David Vitek, 41 and Roby Sharon-Zipser, 40
- Head Office
- Year founded
Top Digital Innovator Award
Online service directory Hipages was years ahead of Uber and Tinder in its quest to become the ultimate direct-match service provider. The business, founded by two mates in a garage in 2004, booked $24.2 million in revenue in the last financial year and is a firm reminder of why telephone books have fallen on such hard times.
The business connects users with trade professionals in their area after clients upload a job and photo of work that needs to be completed.
Initially the business worked as a more static directly and was bankrolled by small amounts of personal savings and credit cards from the two founders.
Growth came quickly and that often meant the team had to come up with quick solutions with a plan to go back and revise these later.
“Sometimes we have had to accept function over form,” say the founding partners.
“Finding the time to go back to do these activities can be challenging as you want to build the next feature or product.”
Now that the business has evolved into a more automated service, in which algorithms match up clients with the best available tradie on the books, the team have started to gamify the search for the next big ideas.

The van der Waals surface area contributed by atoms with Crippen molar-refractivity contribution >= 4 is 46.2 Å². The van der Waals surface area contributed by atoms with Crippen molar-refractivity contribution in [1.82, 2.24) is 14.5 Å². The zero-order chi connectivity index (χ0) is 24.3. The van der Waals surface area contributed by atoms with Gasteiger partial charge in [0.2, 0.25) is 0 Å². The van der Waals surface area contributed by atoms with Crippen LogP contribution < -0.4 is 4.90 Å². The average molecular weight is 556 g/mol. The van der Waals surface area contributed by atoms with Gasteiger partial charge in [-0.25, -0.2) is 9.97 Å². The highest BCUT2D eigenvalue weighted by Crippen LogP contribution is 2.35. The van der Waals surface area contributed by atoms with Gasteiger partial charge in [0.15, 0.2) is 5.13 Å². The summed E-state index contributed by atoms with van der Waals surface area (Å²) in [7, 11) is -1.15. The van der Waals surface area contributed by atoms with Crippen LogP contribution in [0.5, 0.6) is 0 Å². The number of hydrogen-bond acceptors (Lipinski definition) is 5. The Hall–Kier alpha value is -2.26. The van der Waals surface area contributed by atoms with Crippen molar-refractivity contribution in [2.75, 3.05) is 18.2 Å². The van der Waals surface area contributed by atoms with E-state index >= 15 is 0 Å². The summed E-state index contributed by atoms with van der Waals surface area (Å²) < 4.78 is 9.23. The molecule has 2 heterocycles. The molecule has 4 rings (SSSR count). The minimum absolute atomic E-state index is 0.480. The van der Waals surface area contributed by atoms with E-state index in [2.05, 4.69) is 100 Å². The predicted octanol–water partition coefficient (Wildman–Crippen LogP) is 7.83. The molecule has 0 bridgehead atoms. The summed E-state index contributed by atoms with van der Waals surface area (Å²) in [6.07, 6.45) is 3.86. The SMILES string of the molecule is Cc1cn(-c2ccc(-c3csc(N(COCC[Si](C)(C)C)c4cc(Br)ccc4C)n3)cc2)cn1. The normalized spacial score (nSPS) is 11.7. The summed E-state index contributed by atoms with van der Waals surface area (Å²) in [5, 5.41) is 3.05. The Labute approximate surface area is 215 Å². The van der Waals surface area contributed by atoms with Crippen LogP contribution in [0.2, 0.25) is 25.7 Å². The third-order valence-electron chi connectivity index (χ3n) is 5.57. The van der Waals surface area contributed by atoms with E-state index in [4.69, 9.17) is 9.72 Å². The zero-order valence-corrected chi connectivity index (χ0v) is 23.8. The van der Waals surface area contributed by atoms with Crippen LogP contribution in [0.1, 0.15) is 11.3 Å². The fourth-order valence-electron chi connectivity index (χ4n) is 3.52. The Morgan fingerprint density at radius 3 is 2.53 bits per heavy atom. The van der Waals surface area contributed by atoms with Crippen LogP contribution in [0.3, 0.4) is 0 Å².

“Our Hack–Tank days are a combination of “Hackathon” and “Shark Tank”, to help foster better relationships between our company board and those in the R&D teams,” says Vitek.
The novel idea is paying off; winners of previous “Hack-Tank” competitions actually produced a tool that increased the number of jobs being booked through the site.
The founders are conscious of the complicated relationship between customers and tradies – and know continued success of the business comes down to how it can genuinely make customers’ lives easier.
“This is particularly true when personally helping a customer who might have had an issue with the product or a tradie,” says Vitek.
The founders believe this sustained customer satisfaction would be of interest to the market too, indicated their desire to list through an initial public offering within the next two years.
In the meantime, it’s hoped customer enthusiasm will continue to grow the number of people who recognise the brand.
“We believe that the way we will succeed is to allow our community to tell the story of our product and help them promote it,” the founders say.
“Awareness in the great products of the future will not be built through billboards but users telling stories in their networks.”
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